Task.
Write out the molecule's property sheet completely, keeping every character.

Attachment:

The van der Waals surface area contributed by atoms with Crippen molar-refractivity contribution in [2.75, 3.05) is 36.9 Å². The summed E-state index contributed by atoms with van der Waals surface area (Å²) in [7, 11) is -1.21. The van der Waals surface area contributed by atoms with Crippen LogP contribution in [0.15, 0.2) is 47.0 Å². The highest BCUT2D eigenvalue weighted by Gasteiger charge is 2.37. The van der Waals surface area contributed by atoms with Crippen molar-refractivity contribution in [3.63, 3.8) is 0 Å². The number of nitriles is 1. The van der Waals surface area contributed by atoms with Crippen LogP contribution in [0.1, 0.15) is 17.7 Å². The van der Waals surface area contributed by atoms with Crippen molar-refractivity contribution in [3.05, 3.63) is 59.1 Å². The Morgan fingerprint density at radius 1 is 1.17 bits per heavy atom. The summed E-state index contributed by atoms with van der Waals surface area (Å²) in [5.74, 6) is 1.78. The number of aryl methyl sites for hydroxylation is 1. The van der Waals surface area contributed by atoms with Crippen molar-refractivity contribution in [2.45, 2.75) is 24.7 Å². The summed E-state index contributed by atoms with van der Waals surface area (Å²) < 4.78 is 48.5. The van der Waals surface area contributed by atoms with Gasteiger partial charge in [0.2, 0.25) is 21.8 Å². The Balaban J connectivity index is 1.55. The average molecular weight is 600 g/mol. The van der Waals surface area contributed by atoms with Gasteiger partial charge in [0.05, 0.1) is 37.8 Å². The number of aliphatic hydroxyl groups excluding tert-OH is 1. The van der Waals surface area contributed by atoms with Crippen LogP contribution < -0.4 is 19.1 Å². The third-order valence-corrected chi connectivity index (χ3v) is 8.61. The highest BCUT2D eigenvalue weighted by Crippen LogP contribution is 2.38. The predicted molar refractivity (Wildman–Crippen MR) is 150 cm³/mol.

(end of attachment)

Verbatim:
The van der Waals surface area contributed by atoms with Crippen molar-refractivity contribution in [2.75, 3.05) is 36.9 Å². The summed E-state index contributed by atoms with van der Waals surface area (Å²) in [7, 11) is -1.21. The van der Waals surface area contributed by atoms with Crippen LogP contribution in [0.15, 0.2) is 47.0 Å². The highest BCUT2D eigenvalue weighted by Gasteiger charge is 2.37. The van der Waals surface area contributed by atoms with Crippen molar-refractivity contribution in [3.63, 3.8) is 0 Å². The number of nitriles is 1. The van der Waals surface area contributed by atoms with Crippen LogP contribution in [0.1, 0.15) is 17.7 Å². The van der Waals surface area contributed by atoms with Crippen molar-refractivity contribution in [3.05, 3.63) is 59.1 Å². The Morgan fingerprint density at radius 1 is 1.17 bits per heavy atom. The summed E-state index contributed by atoms with van der Waals surface area (Å²) in [5.74, 6) is 1.78. The number of aryl methyl sites for hydroxylation is 1. The van der Waals surface area contributed by atoms with Crippen molar-refractivity contribution in [2.45, 2.75) is 24.7 Å². The summed E-state index contributed by atoms with van der Waals surface area (Å²) < 4.78 is 48.5. The van der Waals surface area contributed by atoms with Gasteiger partial charge in [0.2, 0.25) is 21.8 Å². The Balaban J connectivity index is 1.55. The average molecular weight is 600 g/mol. The van der Waals surface area contributed by atoms with Gasteiger partial charge in [0.05, 0.1) is 37.8 Å². The number of aliphatic hydroxyl groups excluding tert-OH is 1. The van der Waals surface area contributed by atoms with Crippen LogP contribution < -0.4 is 19.1 Å². The third-order valence-corrected chi connectivity index (χ3v) is 8.61. The highest BCUT2D eigenvalue weighted by Crippen LogP contribution is 2.38. The predicted molar refractivity (Wildman–Crippen MR) is 150 cm³/mol.